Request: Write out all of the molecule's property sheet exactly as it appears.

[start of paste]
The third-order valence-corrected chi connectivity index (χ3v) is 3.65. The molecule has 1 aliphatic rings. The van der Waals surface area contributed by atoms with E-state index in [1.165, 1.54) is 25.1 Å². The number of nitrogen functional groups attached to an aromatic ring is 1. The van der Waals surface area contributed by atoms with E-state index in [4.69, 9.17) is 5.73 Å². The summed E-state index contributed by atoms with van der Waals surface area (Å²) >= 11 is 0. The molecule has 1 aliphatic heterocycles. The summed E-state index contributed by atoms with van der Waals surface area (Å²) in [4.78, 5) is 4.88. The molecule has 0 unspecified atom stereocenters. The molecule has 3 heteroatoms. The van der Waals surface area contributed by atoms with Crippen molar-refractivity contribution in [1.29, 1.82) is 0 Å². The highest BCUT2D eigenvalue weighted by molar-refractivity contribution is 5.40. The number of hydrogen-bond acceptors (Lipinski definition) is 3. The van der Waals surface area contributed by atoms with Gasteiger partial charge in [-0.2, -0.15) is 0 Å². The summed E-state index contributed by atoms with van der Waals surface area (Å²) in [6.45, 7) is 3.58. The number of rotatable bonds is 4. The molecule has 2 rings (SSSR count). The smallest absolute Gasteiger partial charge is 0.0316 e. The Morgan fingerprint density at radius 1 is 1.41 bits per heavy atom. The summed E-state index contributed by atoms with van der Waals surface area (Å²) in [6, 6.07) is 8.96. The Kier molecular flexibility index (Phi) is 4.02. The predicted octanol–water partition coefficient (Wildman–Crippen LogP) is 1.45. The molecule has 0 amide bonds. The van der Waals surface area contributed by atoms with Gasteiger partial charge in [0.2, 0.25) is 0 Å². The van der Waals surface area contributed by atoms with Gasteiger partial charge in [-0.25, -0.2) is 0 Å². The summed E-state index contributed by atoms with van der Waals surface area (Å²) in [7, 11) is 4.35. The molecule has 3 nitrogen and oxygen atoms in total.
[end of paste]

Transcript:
The third-order valence-corrected chi connectivity index (χ3v) is 3.65. The molecule has 1 aliphatic rings. The van der Waals surface area contributed by atoms with E-state index in [1.165, 1.54) is 25.1 Å². The number of nitrogen functional groups attached to an aromatic ring is 1. The van der Waals surface area contributed by atoms with E-state index in [4.69, 9.17) is 5.73 Å². The summed E-state index contributed by atoms with van der Waals surface area (Å²) >= 11 is 0. The molecule has 1 aliphatic heterocycles. The summed E-state index contributed by atoms with van der Waals surface area (Å²) in [4.78, 5) is 4.88. The molecule has 0 unspecified atom stereocenters. The molecule has 3 heteroatoms. The van der Waals surface area contributed by atoms with Crippen molar-refractivity contribution in [1.29, 1.82) is 0 Å². The highest BCUT2D eigenvalue weighted by molar-refractivity contribution is 5.40. The number of hydrogen-bond acceptors (Lipinski definition) is 3. The van der Waals surface area contributed by atoms with Gasteiger partial charge in [-0.2, -0.15) is 0 Å². The summed E-state index contributed by atoms with van der Waals surface area (Å²) in [6.45, 7) is 3.58. The number of rotatable bonds is 4. The molecule has 2 rings (SSSR count). The smallest absolute Gasteiger partial charge is 0.0316 e. The Morgan fingerprint density at radius 1 is 1.41 bits per heavy atom. The summed E-state index contributed by atoms with van der Waals surface area (Å²) in [6, 6.07) is 8.96. The Kier molecular flexibility index (Phi) is 4.02. The predicted octanol–water partition coefficient (Wildman–Crippen LogP) is 1.45. The molecule has 0 amide bonds. The van der Waals surface area contributed by atoms with Gasteiger partial charge in [0.2, 0.25) is 0 Å². The van der Waals surface area contributed by atoms with Gasteiger partial charge in [-0.25, -0.2) is 0 Å². The summed E-state index contributed by atoms with van der Waals surface area (Å²) in [7, 11) is 4.35. The molecule has 3 nitrogen and oxygen atoms in total.